The online version of this article (https://doi.org/10.1186/s40348-018-0079-0) contains supplementary material, which is available to authorized users.
Children with inflammatory bowel disease (IBD) or autoimmune hepatitis (AIH) are at risk for severe infections. This is partially a result of their chronic disease condition but, moreover, a side effect of their immunosuppressive therapy. Currently, vaccinations with live vaccines are regarded as contraindicated under immunosuppressive therapy, mainly because of concerns about side effects and a lack of data showing an adequate immune reaction. As there is no systematic study on the individual immunoreactivity under immunosuppressive therapy in this patient group, we analyzed the lymphocyte subgroups and immunoreactivity of lymphocytes in children with IBD or AIH with and without immunosuppressive therapy in vitro.
We collected whole blood samples from 17 children with IBD or AIH on high-level immunosuppression (IS) (group 1) and 8 on low-level IS (group 2) in comparison with 6 patients without systemic IS (group 3). After Ficoll separation of peripheral mononuclear cells, the samples were analyzed by flow cytometry to determine the lymphocyte subgroups. Furthermore, we stimulated the isolated lymphocytes with phytohemagglutinin (PHA), tetanus antigen, and adenovirus antigen and measured their proliferation by incorporation of H3-thymidine detected in a beta counter.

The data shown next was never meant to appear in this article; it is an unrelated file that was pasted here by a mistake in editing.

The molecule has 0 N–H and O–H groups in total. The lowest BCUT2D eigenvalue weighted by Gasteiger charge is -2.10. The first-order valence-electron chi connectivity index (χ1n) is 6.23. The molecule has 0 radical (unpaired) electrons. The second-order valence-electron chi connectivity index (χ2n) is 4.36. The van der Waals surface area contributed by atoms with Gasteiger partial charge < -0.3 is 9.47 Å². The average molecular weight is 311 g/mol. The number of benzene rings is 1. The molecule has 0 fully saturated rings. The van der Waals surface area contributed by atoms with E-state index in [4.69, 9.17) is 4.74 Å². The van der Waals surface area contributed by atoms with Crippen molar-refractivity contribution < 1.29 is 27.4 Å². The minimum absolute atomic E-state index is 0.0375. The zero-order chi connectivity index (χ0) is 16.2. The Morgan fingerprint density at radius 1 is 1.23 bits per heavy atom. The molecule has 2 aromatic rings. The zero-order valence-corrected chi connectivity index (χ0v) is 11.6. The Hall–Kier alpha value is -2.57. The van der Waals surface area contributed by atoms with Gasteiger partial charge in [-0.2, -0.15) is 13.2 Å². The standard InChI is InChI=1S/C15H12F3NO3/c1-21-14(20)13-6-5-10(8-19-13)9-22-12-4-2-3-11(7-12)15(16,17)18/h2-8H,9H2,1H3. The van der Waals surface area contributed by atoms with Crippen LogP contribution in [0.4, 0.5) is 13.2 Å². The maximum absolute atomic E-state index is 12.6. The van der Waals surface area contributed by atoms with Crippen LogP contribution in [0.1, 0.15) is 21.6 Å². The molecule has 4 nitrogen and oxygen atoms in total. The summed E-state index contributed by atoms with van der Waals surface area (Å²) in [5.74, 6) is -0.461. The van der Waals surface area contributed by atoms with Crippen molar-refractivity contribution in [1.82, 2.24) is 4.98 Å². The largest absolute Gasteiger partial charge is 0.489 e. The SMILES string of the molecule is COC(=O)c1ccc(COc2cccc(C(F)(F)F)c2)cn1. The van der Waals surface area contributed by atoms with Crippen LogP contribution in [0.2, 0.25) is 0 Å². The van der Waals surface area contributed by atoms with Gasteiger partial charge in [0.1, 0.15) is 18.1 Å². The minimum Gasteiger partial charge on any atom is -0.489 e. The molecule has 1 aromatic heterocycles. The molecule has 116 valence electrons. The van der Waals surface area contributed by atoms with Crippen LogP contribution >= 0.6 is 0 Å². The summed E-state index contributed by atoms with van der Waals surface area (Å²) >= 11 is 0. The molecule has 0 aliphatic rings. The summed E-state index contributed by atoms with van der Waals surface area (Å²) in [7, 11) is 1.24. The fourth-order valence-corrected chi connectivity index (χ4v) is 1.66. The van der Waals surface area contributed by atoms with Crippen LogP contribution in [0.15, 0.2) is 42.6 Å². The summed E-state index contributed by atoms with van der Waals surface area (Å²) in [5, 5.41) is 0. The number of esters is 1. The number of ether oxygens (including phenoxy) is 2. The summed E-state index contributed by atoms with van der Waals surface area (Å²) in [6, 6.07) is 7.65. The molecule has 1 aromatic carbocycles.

The statistical evaluation was performed by Kruskal-Wallis test and Mann-Whitney U test using a bilateral level of significance of α = 5%.
Patients with low- or high-level IS showed no significant difference in the number of lymphocytes or T cells.
Interestingly, IS did not influence the lymphocyte proliferation assay significantly regarding median reaction to PHA, tetanus antigen, or adenovirus antigen between the three groups. However, comparing all immunosuppressed patients to the patients without IS, there was a significant difference towards stimulation with tetanus antigen.
Contrary to expectations of a strong influence of IS therapy on the immunoreactivity, this study showed only minor differences between the groups with high-level, low-level, and no IS. Particularly, the in vitro reactivity to adenovirus antigen was nearly the same in all three groups. We assume that—provided a normal distribution and count of lymphocyte subgroups—patients with moderate immunosuppression might be capable of raising an effective immune response to inactivated and live vaccines.
Additional file 1: Table S1. Definition of high-level IS. (DOC 30 kb)40348_2018_79_MOESM1_ESM.doc
Additional file 2: Table S2. Statistical tests and results. (PDF 130 kb)40348_2018_79_MOESM2_ESM.pdf
Additional file 3: Table S3. Raw data of lymphocyte proliferation assay shown as indices from duplicates/triplicates. (PDF 700 kb)40348_2018_79_MOESM3_ESM.pdf
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- Preserved in vitro immunoreactivity in children receiving long-term immunosuppressive therapy due to inflammatory bowel disease or autoimmune hepatitis
- Springer Berlin Heidelberg